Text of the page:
Editor's Comment

02.12.16

We must learn from the inevitable change

STPs represent the one thing that many people, organisations and systems do not like: change. However, the highly ambitious plans, which have been criticised for their lack of early engagement and top-down approach, are a necessity if the health and care sector is to address the unprecedented challenges it faces. 

Whether it is through service redesign, financial savings, back-office consolidations or greater moves towards integrated care, the STPs affect everyone in the sector, from the board to the ward. It is slightly worrying, then, that many of the plans have not had the clinical buy-in that you would expect from such a fundamental change programme.

Hopefully, the period of consultation that NHS England has promised will help strengthen the process and make sure the ambitions of the footprints are achievable. The King’s Fund’s call to ‘stress-test’ a number of the plans is also a welcome recommendation. 

But the one thing that the NHS, the DH and policymakers must do is learn from the STPs, as Lord Adebowale told NHE on page 28. It is inevitable that not everything in the 44 footprints will work, but we shouldn’t necessarily say that the programme has failed if this is the case. Despite the plans having to be drawn up in such a short space of time, their long-term impact could be substantial in unlocking the door to fully integrated care. Only time will tell. 

Unsurprisingly, the main themes that run throughout this issue of NHE are STPs, integration and change. We look at the impact that the footprints have on governance, the workforce, decision-making, finances and even IT.

We also feature two fascinating articles on workforce development. Jill DeBene, the recently-appointed CEO of the Institute of Healthcare Management, and a new member of NHE’s editorial board, argues that there needs to be a radical change in the climate of the NHS to encourage future leaders to take up top-level jobs. And Professor Michael West, who has been involved with the National Improvement and Leadership Development Framework, explains how there will be a concerted effort to drive compassionate and inclusive leadership going forward.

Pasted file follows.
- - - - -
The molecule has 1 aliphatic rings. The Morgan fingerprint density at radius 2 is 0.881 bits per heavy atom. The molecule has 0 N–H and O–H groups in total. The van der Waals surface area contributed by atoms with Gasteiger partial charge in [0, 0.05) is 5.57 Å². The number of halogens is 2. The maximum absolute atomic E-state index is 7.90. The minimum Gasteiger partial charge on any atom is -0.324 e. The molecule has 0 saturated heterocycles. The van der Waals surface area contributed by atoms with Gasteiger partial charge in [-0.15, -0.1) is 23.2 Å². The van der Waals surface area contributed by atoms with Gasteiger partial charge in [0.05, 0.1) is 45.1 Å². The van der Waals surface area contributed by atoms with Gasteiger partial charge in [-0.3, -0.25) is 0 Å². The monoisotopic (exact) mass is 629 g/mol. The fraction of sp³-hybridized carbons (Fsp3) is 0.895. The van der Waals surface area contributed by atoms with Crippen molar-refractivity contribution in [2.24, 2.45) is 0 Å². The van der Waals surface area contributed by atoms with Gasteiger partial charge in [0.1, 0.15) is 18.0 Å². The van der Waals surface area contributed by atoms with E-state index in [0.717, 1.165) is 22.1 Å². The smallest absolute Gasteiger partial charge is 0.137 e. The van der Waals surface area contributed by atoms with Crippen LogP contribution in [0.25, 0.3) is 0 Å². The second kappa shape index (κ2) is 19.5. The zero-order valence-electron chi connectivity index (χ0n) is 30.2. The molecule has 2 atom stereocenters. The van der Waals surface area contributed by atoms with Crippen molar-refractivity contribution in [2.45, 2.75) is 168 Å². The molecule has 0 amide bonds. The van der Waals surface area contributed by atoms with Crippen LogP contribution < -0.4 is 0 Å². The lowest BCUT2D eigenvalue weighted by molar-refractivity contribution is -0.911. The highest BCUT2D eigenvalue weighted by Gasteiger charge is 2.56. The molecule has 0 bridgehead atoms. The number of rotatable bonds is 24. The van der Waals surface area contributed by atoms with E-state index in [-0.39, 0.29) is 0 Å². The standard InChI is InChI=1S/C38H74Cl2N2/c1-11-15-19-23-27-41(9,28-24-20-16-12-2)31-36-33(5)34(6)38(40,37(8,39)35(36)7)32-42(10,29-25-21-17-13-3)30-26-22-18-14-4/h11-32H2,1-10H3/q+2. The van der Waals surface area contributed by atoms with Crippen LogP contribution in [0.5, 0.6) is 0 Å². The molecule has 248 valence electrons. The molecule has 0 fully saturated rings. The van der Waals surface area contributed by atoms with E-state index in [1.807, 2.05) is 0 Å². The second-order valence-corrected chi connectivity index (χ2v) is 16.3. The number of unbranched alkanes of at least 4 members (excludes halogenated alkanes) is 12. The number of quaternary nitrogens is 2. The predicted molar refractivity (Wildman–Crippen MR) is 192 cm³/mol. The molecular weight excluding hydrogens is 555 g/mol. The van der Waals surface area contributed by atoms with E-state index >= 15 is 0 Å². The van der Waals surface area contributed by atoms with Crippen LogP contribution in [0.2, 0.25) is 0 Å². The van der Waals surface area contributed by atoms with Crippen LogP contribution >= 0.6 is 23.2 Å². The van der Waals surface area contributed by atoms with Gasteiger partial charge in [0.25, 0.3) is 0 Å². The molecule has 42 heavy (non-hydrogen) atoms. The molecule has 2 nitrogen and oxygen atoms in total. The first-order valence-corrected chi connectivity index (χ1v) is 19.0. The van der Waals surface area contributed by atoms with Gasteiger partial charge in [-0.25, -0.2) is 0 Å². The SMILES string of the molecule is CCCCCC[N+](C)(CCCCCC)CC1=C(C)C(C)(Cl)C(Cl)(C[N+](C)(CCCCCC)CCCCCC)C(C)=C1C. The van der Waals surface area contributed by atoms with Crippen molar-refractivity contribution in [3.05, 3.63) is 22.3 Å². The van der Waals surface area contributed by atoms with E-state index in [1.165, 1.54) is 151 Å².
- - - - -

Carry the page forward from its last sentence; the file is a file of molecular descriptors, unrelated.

Other highlights in this edition focus on the use of benchmarking to improve hospital pharmacy and medicines optimisation; we learn about the ambitions of the new Cancer Drugs Fund; the Information Commissioner’s Office discusses the need to tackle both old and new threats to data security in the system; and much more. 

Finally, we also feature the regional winners for the Our Health Heroes Awards (page 20), of which NHE is the official media partner. I would like to say a big thank you to everyone who put forward colleagues for this year’s awards, and a massive congratulations to all those who have been shortlisted for the two national accolades. 

I hope you all enjoy this edition of NHE.

Comments

Stephen Slator   14/12/2016 at 21:15

The STPs may have some good ideas, such as better integration of health and social care. But they are clearly cost-driven and founded on massively unrealistic budgets: West Yorkshire and Harrogate STP for example proposes a 19% cut in funding by 2020-21. And particularly at a time of growing demand that will prove totally inadequate. This will lead to disruption and probably destruction of a universal health service. This is not, as the piece suggests, 'inevitable change'. But it is likely to happen unless loudly and publicly resisted by all people of goodwill to the NHS. Including 'the editor' one would hope!

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